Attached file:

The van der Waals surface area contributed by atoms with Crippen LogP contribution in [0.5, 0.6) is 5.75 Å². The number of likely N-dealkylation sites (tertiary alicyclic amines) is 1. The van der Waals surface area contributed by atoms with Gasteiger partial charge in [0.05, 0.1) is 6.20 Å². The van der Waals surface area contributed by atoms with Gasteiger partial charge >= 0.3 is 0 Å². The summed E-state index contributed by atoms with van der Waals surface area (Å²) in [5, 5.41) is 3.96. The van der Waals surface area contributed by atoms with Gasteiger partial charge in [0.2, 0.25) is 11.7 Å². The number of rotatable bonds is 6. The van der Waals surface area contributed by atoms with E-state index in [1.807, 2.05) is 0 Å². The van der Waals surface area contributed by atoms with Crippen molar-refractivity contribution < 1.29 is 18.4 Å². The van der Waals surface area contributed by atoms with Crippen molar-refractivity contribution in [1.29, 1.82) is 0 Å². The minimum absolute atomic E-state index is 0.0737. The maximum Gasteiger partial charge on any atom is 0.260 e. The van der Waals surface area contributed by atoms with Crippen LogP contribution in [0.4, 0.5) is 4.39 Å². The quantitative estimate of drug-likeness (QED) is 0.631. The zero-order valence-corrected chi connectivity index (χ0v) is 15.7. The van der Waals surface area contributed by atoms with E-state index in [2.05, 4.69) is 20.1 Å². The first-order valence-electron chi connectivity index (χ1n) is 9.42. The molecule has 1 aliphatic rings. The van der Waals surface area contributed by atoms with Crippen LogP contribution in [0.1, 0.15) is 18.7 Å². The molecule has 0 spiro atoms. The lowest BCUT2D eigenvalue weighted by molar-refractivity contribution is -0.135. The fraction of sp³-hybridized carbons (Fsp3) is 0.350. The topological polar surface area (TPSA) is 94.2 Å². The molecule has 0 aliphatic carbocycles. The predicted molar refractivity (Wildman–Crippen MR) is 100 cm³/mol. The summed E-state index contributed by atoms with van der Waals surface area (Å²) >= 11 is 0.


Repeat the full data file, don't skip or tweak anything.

The van der Waals surface area contributed by atoms with Crippen LogP contribution in [0.5, 0.6) is 5.75 Å². The number of likely N-dealkylation sites (tertiary alicyclic amines) is 1. The van der Waals surface area contributed by atoms with Gasteiger partial charge in [0.05, 0.1) is 6.20 Å². The van der Waals surface area contributed by atoms with Gasteiger partial charge >= 0.3 is 0 Å². The summed E-state index contributed by atoms with van der Waals surface area (Å²) in [5, 5.41) is 3.96. The van der Waals surface area contributed by atoms with Gasteiger partial charge in [0.2, 0.25) is 11.7 Å². The number of rotatable bonds is 6. The van der Waals surface area contributed by atoms with E-state index in [1.807, 2.05) is 0 Å². The van der Waals surface area contributed by atoms with Crippen molar-refractivity contribution < 1.29 is 18.4 Å². The van der Waals surface area contributed by atoms with Crippen molar-refractivity contribution in [1.29, 1.82) is 0 Å². The minimum absolute atomic E-state index is 0.0737. The maximum Gasteiger partial charge on any atom is 0.260 e. The van der Waals surface area contributed by atoms with Crippen LogP contribution in [0.4, 0.5) is 4.39 Å². The quantitative estimate of drug-likeness (QED) is 0.631. The zero-order valence-corrected chi connectivity index (χ0v) is 15.7. The van der Waals surface area contributed by atoms with E-state index in [2.05, 4.69) is 20.1 Å². The first-order valence-electron chi connectivity index (χ1n) is 9.42. The molecule has 1 aliphatic rings. The van der Waals surface area contributed by atoms with Crippen LogP contribution in [0.1, 0.15) is 18.7 Å². The molecule has 0 spiro atoms. The lowest BCUT2D eigenvalue weighted by molar-refractivity contribution is -0.135. The fraction of sp³-hybridized carbons (Fsp3) is 0.350. The topological polar surface area (TPSA) is 94.2 Å². The molecule has 0 aliphatic carbocycles. The predicted molar refractivity (Wildman–Crippen MR) is 100 cm³/mol. The summed E-state index contributed by atoms with van der Waals surface area (Å²) >= 11 is 0.